I can do better than that Nick... The incident you mention above was on the maiden voyage of my Shrike-R when Paul M. managed to crack my deck with his elbow whilst we were getting him back into his boat after a swim. That was down to the excessive amount I'd bent my plywood deck around my goalpost shaped masik, which had clearly resulted in too much stress in the wood, which was looking for any excuse to split. Since then, I helped Paul build his own low-volume Shrike using 3 separate panels, rather than one panel bent round beyond its breaking point. The result looks brilliant - I think it's the best looking Shrike deck I've seen, and it allows us lanky buggers to fit our knees comfortably into an extremely low volume boat.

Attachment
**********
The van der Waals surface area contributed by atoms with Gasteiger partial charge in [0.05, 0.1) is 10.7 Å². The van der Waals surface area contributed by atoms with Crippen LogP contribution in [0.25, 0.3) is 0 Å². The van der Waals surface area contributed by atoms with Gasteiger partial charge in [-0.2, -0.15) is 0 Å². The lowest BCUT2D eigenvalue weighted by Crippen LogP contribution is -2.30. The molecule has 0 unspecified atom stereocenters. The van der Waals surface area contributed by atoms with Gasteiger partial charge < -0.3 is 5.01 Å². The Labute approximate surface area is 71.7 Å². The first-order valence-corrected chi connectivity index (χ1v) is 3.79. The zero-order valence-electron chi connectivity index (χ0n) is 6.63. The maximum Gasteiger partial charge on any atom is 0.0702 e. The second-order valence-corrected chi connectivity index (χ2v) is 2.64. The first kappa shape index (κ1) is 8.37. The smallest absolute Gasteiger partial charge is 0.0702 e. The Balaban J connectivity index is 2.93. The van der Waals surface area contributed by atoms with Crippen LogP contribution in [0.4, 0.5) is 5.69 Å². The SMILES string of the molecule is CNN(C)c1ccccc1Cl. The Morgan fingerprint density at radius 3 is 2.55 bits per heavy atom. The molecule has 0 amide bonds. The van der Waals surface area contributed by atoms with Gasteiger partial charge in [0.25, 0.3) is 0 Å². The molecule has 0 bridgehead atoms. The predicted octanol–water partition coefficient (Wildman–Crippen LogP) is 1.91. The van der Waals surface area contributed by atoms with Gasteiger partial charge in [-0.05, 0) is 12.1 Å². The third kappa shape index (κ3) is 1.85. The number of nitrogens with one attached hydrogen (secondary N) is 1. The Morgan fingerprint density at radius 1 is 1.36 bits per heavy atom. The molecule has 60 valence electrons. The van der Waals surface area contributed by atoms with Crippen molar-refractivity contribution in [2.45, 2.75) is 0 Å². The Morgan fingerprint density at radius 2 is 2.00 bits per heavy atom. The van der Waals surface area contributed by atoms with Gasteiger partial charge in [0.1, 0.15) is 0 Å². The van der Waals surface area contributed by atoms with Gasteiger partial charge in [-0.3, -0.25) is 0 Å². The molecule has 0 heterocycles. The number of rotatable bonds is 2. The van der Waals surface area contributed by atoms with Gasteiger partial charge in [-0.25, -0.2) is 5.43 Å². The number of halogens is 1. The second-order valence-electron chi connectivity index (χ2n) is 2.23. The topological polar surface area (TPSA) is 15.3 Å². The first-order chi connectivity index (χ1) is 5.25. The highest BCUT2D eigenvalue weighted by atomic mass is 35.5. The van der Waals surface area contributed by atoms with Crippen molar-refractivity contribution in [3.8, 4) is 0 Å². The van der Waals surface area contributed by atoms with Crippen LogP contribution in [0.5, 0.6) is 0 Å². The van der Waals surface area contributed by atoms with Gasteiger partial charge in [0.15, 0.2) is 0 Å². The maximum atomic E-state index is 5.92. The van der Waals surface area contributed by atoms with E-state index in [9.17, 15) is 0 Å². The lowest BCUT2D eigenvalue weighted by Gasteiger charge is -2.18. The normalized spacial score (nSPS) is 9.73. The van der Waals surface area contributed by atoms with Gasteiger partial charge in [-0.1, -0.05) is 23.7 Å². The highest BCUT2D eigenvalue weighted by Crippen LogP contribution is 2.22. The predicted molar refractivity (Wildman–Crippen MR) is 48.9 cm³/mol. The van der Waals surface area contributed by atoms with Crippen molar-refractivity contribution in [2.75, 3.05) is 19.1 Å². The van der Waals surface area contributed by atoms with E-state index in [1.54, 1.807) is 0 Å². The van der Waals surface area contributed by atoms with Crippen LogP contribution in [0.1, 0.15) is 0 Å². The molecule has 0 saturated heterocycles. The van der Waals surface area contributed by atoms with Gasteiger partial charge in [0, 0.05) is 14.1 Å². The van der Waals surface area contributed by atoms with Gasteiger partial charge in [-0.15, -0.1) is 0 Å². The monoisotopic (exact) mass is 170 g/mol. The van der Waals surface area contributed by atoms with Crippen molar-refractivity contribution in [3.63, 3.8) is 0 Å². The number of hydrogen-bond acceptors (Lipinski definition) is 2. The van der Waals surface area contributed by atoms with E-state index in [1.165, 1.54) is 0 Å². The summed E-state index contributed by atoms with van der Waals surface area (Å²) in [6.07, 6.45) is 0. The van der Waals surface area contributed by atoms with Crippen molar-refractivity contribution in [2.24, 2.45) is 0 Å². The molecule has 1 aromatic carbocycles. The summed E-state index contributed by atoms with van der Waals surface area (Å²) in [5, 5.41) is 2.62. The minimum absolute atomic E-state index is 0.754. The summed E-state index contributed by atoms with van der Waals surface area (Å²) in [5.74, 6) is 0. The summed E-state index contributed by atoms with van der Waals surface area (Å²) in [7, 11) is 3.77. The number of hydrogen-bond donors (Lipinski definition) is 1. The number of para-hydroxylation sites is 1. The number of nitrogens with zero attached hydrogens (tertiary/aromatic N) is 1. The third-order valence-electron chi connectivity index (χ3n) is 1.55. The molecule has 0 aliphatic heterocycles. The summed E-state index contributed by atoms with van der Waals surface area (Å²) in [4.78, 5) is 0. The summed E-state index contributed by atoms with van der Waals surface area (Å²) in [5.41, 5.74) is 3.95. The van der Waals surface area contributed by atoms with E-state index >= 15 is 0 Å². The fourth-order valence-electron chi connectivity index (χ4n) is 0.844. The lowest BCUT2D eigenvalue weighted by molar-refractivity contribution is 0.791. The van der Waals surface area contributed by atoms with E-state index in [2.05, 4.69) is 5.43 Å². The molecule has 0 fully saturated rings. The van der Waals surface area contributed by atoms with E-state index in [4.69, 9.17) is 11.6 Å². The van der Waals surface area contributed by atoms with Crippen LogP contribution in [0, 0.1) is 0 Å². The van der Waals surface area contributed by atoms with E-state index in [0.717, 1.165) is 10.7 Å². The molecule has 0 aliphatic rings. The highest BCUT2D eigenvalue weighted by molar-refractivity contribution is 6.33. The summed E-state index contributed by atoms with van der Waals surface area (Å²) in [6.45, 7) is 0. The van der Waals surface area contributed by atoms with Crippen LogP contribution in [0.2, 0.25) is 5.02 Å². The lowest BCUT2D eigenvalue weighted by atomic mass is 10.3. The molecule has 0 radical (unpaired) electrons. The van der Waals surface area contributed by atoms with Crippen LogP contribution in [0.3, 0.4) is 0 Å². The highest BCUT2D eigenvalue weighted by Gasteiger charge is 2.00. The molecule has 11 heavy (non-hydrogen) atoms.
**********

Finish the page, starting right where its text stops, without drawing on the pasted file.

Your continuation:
I've also had my hull holed when someone who shall remain nameless inexplicably rushed in to 'rescue' me after I failed an 'exotic' roll I'd been learning. When I rolled back up using a basic roll, I found their sharp, pointy end was embedded in the side of my boat.
Finally, I once found myself unintentionally running 1" deep white water in my Shrike-R which resulted in the sharp rocks knocking a hole in the hull under my backside.
Bringing it back to Simon's question: yes, I've proven you can hole these boats, but it takes some pretty careless paddling, and it's a doddle to fix them after. If I make another one, I'll definitely stick with 3mm ply without any glass cloth as that's proven more than adequate for normal paddling and general knocks and wear and tear. For the three incidents mentioned above, there have been hundreds more which have resulted in no more than minor scratches.